The primary framework through which the U.S. DRIVE ACEC technical team engages with research activities on combustion and emission controls is through the U.S. Department of Energy’s (DOE’s) Office of Vehicle Technologies Program (VTP). This office supports fundamental research in combustion, energy recovery, and aftertreatment performance. Within these programs there is participation from industry, DOE national laboratories (Argonne National Laboratory [ANL], the Sandia National Laboratories [SNL] Combustion Research Facility, Oak Ridge National Laboratory [ORNL], Pacific Northwest National Laboratory [PNNL], Lawrence Livermore National Laboratory [LLNL], and Los Alamos National Laboratory [LANL]), and universities.
DOE’s vision of the collaborative activities between national laboratories, universities, and industry is a progression from fundamental to applied research to technology maturation and deployment. Fundamental R&D is the focus of activities at the following:
• Sandia National Laboratories
— E.g., Combustion Research Facility (lean-burn, LTC, advanced direct injection)
• Pacific Northwest National Laboratory
— E.g., catalyst characterization (NOx and PM control)
• Argonne National Laboratory
— E.g., x-ray fuel spray characterization
• Lawrence Livermore National Laboratory
— E.g., chemical kinetics models (LTC and emissions)
• Los Alamos National Laboratory
— E.g., CFD modeling of combustion (KIVA code development)
— Complementary research
The fundamental to applied bridging R&D is performed at the following:
• Oak Ridge National Laboratory
— E.g., experiments and simulation of engines and emission control systems (bench-scale to fully integrated systems)
• Argonne National Laboratory
— E.g., H2-fueled ICE, fuel-injector design
Finally, competitively awarded cost-shared industry R&D is done by the following:
• Automotive and engine companies and suppliers
— E.g., engine systems and enabling technologies (sensors, variable valve actuation, waste heat recovery)
The advanced combustion and emissions control program is well managed. The organizational structure of its activities involves memoranda of understanding between companies and government laboratories. It is usual for individual projects to include one or more of the national laboratories, a university, and an industrial partner. To ensure relevance, industry cofunding or matching is often required.
In addition to the regular research meetings within a specific project, two formal research reviews are held each year, one at the Sandia Combustion Research Facility in Livermore, California, and one at the U.S. Council for Automotive Research (USCAR) in Southfield, Michigan. The researchers also participate in the DOE Annual Merit Review.
Additional avenues for technical interchange are promoted through CLEERS (Crosscut Lean Exhaust Emission Reduction Simulation) and the Engine Combustion Network (ECN).
CLEERS sponsors monthly teleconferences and an annual workshop to promote the development of improved computational tools for simulating realistic full-system performance of lean-burn diesel/gasoline engine and associated emission control systems. This activity helps in the development of emission control models that are integrated into vehicle simulations for drive-cycle analysis within the vehicle systems and analysis technical team (VSATT).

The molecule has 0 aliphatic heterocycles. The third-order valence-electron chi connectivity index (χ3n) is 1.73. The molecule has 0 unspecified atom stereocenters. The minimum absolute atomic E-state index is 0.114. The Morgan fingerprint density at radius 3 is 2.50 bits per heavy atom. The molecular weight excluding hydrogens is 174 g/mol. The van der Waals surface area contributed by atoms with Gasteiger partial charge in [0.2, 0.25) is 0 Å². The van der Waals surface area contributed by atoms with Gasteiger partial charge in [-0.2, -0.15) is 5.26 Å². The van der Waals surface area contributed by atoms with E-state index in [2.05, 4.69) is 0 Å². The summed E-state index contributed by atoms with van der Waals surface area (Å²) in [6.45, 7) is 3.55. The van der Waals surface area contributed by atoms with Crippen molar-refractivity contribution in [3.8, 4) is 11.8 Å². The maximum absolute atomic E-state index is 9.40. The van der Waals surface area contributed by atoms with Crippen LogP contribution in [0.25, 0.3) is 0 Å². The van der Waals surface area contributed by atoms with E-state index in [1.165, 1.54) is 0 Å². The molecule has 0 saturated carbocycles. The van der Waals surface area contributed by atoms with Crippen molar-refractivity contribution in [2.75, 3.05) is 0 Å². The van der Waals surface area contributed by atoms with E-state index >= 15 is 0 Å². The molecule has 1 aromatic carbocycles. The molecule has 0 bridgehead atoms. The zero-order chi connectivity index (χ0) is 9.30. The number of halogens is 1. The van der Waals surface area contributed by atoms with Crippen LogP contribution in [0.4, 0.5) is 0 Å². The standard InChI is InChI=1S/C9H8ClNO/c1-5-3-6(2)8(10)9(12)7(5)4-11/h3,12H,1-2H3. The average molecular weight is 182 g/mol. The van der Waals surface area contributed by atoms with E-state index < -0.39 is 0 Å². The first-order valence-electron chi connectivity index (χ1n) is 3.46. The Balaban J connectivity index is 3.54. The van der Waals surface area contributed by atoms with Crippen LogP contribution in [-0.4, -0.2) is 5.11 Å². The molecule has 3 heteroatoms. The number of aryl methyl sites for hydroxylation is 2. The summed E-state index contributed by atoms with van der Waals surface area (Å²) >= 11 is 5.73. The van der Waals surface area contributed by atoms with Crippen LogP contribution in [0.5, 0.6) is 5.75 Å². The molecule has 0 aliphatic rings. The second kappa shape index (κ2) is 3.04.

The ECN supports a website and teleconferences to share and leverage research between experimenters and modelers on direct-injection fuel sprays and combustion.
Overview of Technologies Being Investigated
To implement new combustion strategies, effective exhaust-gas energy recovery, and aftertreatment systems that promote efficient engine operation, the air handling, combustion, and exhaust subsystem must be optimized as a system. Such optimization requires advanced computational fluid dynamics. It is now common that the design of a new power-train system is led by CFD. To extract increasingly better performance from the power train requires more accurate and detailed computational models. These models are developed through the coupling of fundamental experiments and computational submodel development. This is the interface at which the U.S. DRIVE effort is focused.
In the area of high-efficiency combustion, the emphasis continues to be on low-temperature combustion. LTC is in essence controlled knock, and it relies on the auto-ignition chemistry of the fuel. Regardless of the fuel, the underlying approach to achieving acceptable LTC is the same. One wants to get the fuel vaporized and partially mixed with the cylinder gases such that when the auto-ignition chemistry reaches the point of ignition, the energy release is volumetric. Furthermore there needs to be sufficient inhomogeneity of the mixture within the combustion chamber that the entire mixture does not auto-ignite all at once, which would lead to excessive rates of pressure rise. This inhomogeneity can be in